The Media and the Horse Race

One poll does not a narrative make.

Ever since Sam Wang pointed out that presidential polling is the most inaccurate from May – July, I’ve been trying to avoid paying any attention to them. I’ve never hung my hat on individual polls, but trends over time combined with polling aggregates can provide us with information that is both interesting and useful. It’s just that, until we get through the conventions, an awful lot of people simply aren’t paying that much attention. So none of this is as important as it will be in a few weeks.

But today something happened with polling that tells us more about the media than it does about the candidates. The day began with screaming headlines like this one from Politico: “Swing-state stunner: Trump has edge in key states.” Nice alliteration, huh? What we have is a “swing-state stunner” from Quinnipiac showing that Trump is leading Clinton in Florida and Pennsylvania, while they’re tied in Ohio. What is most stunning to the authors is that “in Pennsylvania — which hasn’t voted for a Republican presidential nominee since 1988 — Trump leads, 43 percent to 41 percent.” Notice that they didn’t say that Trump is leading Clinton in this particular poll. They simply say, “Trump leads…” That was posted at 6:00 am (EDT).

Seven and a half hours later, Politico reports swing-state polling that doesn’t appear to be “stunning.” An NBC/WSJ/Marist poll has Clinton leading Trump in Pennsylvania by 9 points. They also show her leading Trump by 2 points in Iowa and tied in Ohio. Do you really think that the voters of Pennsylvania swung 11 points in Clinton’s favor over 7 1/2 hours? Nah, didn’t happen. That’s why you don’t write headlines that say “Trump has edge in key states” based on the results of one poll.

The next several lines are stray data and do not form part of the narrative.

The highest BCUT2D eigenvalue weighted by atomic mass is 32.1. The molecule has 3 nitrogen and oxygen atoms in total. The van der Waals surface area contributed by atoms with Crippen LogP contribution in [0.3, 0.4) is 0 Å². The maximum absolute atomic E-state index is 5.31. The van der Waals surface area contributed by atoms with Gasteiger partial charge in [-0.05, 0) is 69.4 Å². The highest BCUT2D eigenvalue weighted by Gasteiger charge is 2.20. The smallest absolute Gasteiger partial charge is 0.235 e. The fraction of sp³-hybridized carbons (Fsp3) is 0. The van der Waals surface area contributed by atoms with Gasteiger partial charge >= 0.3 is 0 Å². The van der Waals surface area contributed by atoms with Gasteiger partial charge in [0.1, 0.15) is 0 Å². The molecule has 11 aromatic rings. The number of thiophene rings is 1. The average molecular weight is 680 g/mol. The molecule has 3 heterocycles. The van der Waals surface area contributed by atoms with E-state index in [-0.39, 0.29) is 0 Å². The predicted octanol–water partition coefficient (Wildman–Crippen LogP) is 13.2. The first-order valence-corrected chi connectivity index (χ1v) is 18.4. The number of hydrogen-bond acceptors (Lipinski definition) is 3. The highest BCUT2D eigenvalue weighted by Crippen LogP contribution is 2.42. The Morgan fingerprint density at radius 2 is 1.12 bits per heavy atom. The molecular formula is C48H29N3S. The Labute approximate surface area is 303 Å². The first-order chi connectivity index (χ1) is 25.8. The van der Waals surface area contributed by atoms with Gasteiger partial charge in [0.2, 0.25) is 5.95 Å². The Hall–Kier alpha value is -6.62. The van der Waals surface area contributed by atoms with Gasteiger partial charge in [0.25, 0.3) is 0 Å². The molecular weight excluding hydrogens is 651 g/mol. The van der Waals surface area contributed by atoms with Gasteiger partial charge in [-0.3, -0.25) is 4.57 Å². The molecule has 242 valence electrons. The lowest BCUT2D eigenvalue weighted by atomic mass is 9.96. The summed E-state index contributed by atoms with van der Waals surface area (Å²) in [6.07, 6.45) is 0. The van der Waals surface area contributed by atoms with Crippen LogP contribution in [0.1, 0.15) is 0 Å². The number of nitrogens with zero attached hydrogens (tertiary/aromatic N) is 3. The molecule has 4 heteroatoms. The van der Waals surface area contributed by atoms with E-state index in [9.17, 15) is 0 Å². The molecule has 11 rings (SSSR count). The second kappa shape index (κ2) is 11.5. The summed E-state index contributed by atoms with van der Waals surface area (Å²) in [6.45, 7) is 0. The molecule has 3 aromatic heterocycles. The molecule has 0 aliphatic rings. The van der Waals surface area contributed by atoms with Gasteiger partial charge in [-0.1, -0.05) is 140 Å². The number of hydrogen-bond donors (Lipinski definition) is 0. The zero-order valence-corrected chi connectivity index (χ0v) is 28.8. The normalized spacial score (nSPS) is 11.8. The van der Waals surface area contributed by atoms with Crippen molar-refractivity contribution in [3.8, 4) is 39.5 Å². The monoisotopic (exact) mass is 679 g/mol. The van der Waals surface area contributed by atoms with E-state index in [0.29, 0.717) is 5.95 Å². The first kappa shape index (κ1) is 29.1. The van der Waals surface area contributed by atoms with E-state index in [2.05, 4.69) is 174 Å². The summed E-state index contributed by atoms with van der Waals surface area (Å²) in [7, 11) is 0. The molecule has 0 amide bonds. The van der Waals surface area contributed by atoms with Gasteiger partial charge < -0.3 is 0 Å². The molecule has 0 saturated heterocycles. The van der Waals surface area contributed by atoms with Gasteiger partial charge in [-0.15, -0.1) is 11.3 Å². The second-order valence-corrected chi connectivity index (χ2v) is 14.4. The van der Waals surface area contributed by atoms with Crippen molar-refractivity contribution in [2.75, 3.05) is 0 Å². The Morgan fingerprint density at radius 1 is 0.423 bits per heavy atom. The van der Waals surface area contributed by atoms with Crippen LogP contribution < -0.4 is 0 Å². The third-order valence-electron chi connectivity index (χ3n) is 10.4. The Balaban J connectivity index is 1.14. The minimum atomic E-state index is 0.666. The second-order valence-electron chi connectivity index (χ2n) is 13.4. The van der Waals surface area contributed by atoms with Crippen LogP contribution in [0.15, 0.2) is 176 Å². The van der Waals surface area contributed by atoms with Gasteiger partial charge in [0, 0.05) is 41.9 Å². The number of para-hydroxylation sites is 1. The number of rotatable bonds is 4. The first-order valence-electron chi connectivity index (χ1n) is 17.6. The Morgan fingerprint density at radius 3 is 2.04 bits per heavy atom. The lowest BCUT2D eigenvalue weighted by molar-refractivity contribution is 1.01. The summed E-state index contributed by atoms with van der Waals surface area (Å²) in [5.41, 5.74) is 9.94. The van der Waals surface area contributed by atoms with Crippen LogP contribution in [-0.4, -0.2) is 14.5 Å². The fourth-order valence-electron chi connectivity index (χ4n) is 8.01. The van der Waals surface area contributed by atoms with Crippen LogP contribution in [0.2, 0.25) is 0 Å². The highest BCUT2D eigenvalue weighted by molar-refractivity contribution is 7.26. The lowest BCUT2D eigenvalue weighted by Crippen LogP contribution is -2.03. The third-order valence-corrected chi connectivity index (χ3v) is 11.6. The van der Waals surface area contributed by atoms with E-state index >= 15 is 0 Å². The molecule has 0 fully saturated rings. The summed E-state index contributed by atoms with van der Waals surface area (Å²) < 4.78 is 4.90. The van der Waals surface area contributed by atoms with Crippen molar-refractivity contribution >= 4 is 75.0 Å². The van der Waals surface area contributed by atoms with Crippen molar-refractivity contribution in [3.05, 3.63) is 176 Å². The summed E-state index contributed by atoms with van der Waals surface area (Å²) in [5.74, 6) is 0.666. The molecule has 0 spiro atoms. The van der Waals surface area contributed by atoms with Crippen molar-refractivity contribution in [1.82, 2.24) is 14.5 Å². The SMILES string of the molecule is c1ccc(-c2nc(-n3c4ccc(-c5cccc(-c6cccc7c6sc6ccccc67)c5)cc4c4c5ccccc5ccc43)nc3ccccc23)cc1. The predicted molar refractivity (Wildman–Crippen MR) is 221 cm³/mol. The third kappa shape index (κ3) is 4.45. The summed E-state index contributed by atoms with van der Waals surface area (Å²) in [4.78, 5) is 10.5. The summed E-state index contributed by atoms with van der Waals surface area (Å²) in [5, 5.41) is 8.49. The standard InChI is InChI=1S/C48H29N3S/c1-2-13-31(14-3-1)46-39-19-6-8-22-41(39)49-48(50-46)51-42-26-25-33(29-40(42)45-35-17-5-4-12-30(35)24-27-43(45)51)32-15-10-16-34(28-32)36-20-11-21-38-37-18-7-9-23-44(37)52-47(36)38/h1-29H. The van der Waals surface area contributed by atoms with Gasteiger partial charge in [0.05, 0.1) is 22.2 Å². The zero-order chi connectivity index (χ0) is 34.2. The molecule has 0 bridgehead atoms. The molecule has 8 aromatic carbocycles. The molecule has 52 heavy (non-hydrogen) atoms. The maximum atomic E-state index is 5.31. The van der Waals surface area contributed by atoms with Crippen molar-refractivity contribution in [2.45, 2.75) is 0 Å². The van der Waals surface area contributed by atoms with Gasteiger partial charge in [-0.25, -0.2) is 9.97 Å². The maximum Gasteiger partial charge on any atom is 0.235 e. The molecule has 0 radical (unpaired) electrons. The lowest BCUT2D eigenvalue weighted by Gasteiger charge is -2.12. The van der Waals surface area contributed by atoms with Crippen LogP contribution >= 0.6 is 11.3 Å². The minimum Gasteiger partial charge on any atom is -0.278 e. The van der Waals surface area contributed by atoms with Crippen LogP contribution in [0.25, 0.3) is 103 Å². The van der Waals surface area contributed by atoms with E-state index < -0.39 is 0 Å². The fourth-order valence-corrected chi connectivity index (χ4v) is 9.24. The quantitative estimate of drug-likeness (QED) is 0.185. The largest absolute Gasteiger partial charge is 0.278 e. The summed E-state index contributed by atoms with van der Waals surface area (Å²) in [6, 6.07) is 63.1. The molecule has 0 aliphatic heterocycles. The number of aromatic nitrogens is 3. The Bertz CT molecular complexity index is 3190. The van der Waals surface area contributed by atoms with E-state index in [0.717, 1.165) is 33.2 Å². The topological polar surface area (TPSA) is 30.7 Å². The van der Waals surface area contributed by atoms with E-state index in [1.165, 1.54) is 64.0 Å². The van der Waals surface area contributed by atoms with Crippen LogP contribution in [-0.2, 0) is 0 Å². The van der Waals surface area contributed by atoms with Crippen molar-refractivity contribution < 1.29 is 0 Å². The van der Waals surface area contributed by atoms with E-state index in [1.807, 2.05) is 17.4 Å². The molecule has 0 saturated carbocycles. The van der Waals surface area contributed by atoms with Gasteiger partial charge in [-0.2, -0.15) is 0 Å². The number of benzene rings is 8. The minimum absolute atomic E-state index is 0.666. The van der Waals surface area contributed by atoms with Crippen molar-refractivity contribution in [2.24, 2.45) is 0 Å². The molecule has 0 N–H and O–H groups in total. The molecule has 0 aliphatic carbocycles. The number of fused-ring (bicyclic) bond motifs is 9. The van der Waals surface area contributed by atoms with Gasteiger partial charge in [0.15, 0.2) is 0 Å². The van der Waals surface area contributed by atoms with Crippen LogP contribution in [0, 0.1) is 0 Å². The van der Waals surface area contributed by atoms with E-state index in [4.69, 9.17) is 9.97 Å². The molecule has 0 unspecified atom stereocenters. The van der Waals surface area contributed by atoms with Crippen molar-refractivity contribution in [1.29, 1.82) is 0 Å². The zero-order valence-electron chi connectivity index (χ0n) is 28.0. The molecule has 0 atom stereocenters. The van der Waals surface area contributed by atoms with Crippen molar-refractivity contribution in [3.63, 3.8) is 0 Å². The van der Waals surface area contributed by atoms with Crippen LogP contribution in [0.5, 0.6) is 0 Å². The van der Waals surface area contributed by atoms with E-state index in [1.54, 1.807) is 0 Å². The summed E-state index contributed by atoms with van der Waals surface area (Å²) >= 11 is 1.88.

But what’s even more ridiculous is that the authors of this second piece feel the need to point out that “The polls contain some worrying signs for Clinton” – but not for Trump, who is either losing or tied in these “important swing states.” Such is the advantage of running as the underdog: our media that craves a close horse race will forever pump your “stunning” positives and completely ignore the negatives.

Just in case you’d like to know where swing-state polling actually stands in this week before we head into the conventions, here’s what Real Clear Politics has on that:

Pennsylvania: Clinton +3.2
Florida: Trump +0.2
Ohio: Clinton +1.3
Colorado: Clinton +7.0
Iowa: Clinton +4.3
Virginia: Clinton +4.0
North Carolina: Clinton +0.7
Georgia: Trump +4.2
New Hampshire: Clinton +2.7

According to those, other than Florida (which is virtually tied) the only swing-state where Trump is leading – Georgia – is one that is not usually included on the list. And if these averages hold up over time, Colorado will be taken off the list and placed firmly with the blue states.

Contrary to the hyped-up headlines today, that is the state of the presidential race right now.

Nancy LeTourneau

Nancy LeTourneau is a contributing writer for the Washington Monthly.